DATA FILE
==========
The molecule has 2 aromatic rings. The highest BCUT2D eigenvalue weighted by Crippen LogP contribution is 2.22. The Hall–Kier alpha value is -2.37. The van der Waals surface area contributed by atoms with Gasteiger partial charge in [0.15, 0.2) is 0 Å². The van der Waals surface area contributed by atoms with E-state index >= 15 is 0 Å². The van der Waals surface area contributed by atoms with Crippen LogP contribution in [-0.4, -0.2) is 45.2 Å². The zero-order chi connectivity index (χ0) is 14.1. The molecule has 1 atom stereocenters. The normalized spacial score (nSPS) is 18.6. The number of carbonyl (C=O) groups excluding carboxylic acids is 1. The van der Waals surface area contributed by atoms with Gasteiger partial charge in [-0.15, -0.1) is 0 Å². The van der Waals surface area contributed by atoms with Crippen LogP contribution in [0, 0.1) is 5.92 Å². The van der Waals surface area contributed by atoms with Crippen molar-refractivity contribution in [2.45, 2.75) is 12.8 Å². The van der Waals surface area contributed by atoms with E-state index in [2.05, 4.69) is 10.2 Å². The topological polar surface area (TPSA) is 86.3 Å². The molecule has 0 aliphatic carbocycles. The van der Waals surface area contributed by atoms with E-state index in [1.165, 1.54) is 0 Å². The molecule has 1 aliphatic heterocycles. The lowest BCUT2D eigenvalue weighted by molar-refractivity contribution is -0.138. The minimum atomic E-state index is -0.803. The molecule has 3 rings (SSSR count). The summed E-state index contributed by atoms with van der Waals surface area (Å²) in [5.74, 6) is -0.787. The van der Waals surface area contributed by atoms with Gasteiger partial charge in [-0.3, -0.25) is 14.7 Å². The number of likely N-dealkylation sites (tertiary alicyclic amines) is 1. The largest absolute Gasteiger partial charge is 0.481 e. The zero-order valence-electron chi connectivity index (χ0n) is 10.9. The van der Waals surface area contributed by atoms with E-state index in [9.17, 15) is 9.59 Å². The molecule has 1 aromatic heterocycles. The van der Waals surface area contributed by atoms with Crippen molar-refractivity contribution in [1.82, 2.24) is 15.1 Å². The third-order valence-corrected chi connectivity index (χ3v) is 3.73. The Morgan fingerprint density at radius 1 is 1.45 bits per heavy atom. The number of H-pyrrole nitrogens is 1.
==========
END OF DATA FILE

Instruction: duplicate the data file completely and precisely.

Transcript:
The molecule has 2 aromatic rings. The highest BCUT2D eigenvalue weighted by Crippen LogP contribution is 2.22. The Hall–Kier alpha value is -2.37. The van der Waals surface area contributed by atoms with Gasteiger partial charge in [0.15, 0.2) is 0 Å². The van der Waals surface area contributed by atoms with E-state index >= 15 is 0 Å². The van der Waals surface area contributed by atoms with Crippen LogP contribution in [-0.4, -0.2) is 45.2 Å². The zero-order chi connectivity index (χ0) is 14.1. The molecule has 1 atom stereocenters. The normalized spacial score (nSPS) is 18.6. The number of carbonyl (C=O) groups excluding carboxylic acids is 1. The van der Waals surface area contributed by atoms with Gasteiger partial charge in [-0.15, -0.1) is 0 Å². The van der Waals surface area contributed by atoms with Crippen LogP contribution in [0, 0.1) is 5.92 Å². The van der Waals surface area contributed by atoms with Crippen molar-refractivity contribution in [2.45, 2.75) is 12.8 Å². The van der Waals surface area contributed by atoms with E-state index in [2.05, 4.69) is 10.2 Å². The topological polar surface area (TPSA) is 86.3 Å². The molecule has 0 aliphatic carbocycles. The van der Waals surface area contributed by atoms with E-state index in [1.165, 1.54) is 0 Å². The molecule has 1 aliphatic heterocycles. The lowest BCUT2D eigenvalue weighted by molar-refractivity contribution is -0.138. The minimum atomic E-state index is -0.803. The molecule has 3 rings (SSSR count). The summed E-state index contributed by atoms with van der Waals surface area (Å²) in [5.74, 6) is -0.787. The van der Waals surface area contributed by atoms with Gasteiger partial charge in [-0.3, -0.25) is 14.7 Å². The number of likely N-dealkylation sites (tertiary alicyclic amines) is 1. The largest absolute Gasteiger partial charge is 0.481 e. The zero-order valence-electron chi connectivity index (χ0n) is 10.9. The van der Waals surface area contributed by atoms with E-state index in [9.17, 15) is 9.59 Å². The molecule has 1 aromatic heterocycles. The van der Waals surface area contributed by atoms with Crippen molar-refractivity contribution in [1.82, 2.24) is 15.1 Å². The third-order valence-corrected chi connectivity index (χ3v) is 3.73. The Morgan fingerprint density at radius 1 is 1.45 bits per heavy atom. The number of H-pyrrole nitrogens is 1.